Symposium Highlights the Future of Journalism in the Public Interest
Washington, D.C. (April 4, 2008) — Concerns about the future of the press are not just American; they’re global. Some of the solutions emerging from other countries were discussed recently during the joint centennial celebration of the Missouri School of Journalism and the National Press Club in Washington, D.C.
The program, The Next Century: Journalism for a Digital Globe, provided news professionals from Ghana, the United Kingdom, Canada and Sweden with an opportunity to share some of the innovations that offer a promise for the next 100 years.
The four panelists were well aware that their ideas were far from conventional wisdom in the United States, noted Geneva Overholser, the Curtis B. Hurley Chair in Public Affairs Reporting at the School and the program’s moderator.
“We so seldom mine the rich troves of experience available to us in other countries,” Overholser said. “Here are experiences that are enabling newspapers to stay healthy, fostering better understanding of media in the public and enabling citizens to connect more effectively with their government. It was exhilarating to hear success stories like these.”
Excerpts from the presentation are included below.
“Media literacy is a cornerstone for effective citizenship in the 21st century.”
Liss Jeffrey, director of the McLuhan Global Research Network in Toronto, Canada
In her comments about mandatory media literacy class, Liss Jeffrey noted, “In Canada you don’t make the assumption that you do or CAN control the media environment. Why? Because we not only have Canadian channels but we have all the U.S. channels…it’s just not a possibility. You don’t go to the FCC and say, ‘BAN those wardrobe malfunctions’… That’s just not the way it works. … So the idea was: What we need to do is … train those students who are citizens-to-be in how to think critically about any environment that they may run across.”
Jeffrey said that media literacy – despite being viewed here as a “subtly subversive” topic – succeeded in gaining a constituency in Canada because its proponents were not “simply standing up” and lobbing charges about “a toxic environment” or left- or right-wing media, but rather saying, “We need to think critically about … the environment where we live as unconsciously as the fish in water. But we want to encourage students to appreciate some of the great creativity involved in making media … as well as some of the challenges, whether they be commercial, or whatever.”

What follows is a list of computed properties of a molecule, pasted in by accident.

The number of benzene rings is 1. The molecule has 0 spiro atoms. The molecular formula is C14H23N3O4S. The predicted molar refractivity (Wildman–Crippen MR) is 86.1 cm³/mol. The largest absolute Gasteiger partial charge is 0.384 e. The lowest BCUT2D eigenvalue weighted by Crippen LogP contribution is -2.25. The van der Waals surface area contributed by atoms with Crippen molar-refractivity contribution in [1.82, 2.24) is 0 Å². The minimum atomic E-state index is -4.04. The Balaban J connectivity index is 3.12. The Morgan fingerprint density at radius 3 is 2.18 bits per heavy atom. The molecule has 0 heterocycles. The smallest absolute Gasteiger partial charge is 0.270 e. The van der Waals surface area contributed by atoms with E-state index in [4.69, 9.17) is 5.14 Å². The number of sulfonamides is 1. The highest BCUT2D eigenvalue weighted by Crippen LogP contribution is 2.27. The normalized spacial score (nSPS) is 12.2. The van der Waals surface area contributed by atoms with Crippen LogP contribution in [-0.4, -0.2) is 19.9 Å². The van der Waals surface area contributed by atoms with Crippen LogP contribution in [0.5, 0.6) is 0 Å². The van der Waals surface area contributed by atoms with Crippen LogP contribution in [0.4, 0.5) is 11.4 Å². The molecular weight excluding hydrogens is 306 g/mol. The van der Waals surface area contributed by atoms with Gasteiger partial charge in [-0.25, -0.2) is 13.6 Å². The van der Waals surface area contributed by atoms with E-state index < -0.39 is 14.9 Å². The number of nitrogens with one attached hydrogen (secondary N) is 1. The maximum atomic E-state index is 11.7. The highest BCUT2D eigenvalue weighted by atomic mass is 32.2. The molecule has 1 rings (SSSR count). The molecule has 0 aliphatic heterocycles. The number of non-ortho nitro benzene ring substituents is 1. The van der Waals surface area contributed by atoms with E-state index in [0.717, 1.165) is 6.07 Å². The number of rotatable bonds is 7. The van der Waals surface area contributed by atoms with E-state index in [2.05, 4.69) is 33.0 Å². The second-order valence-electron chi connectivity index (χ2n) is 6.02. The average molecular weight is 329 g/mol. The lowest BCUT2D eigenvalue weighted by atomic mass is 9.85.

Media literacy means “training citizens and not only consumers – it’s a little bit of both,” she said. And the more complex and controversial the issue, the more evident the need for media literacy. “It’s harder here in the U.S. to have that encouragement for a genuine debate – that I can sit there and listen to an idea I disagree with — to be able to listen and appreciate and critically analyze all sort of ideas.”
Media literacy may have grown up most vigorously first in Canada “by geographic accident .. but I think now this is simply a global reality, and I do think that education about media is a very important avenue,” Jeffrey said.
“The things I have been describing are too threatening to the conventional ownership and editorship of companies.”
Alan Rusbridger, editor of The Guardian, United Kingdom
Alan Rusbridger’s story was not so much unwelcome to Americans, as it was unusual: a news medium that is growing rapidly – and attributes its success to its focus on substantial news. The Guardian, long the No. 1 online newspaper in the United Kingdom, has also “acquired about 6 million unique users in North America since 9/11, basically, and that’s without spending a cent on marketing,” said Rusbridger. “About a third of our 20 million uniques a month come from North America.”
And why is the Guardian doing so well here? “I hope the answer is that there is something internationalist about the Guardian that you don’t get from some mainstream American outlets.” He added: “I think The New York Times putting its columnists behind a firewall was brilliant for us.”
The Guardian is noted as well for its emphasis on transparency, with a strong ombudsman, a tradition of internal challenge by its columnists, a strong reader-comment site and an annual audit of the company’s behavior, from its carbon imprint to its attitude to diversity. “This is uncomfortable stuff,” he noted, yet in the end they opt “for a policy of maximum transparency. We publish it all. It is all available for anyone to read and to hold us accountable to. And I don’t think we could do any of that if we were in conventional ownership … The things I have been describing are too threatening to the conventional ownership and editorship of companies.”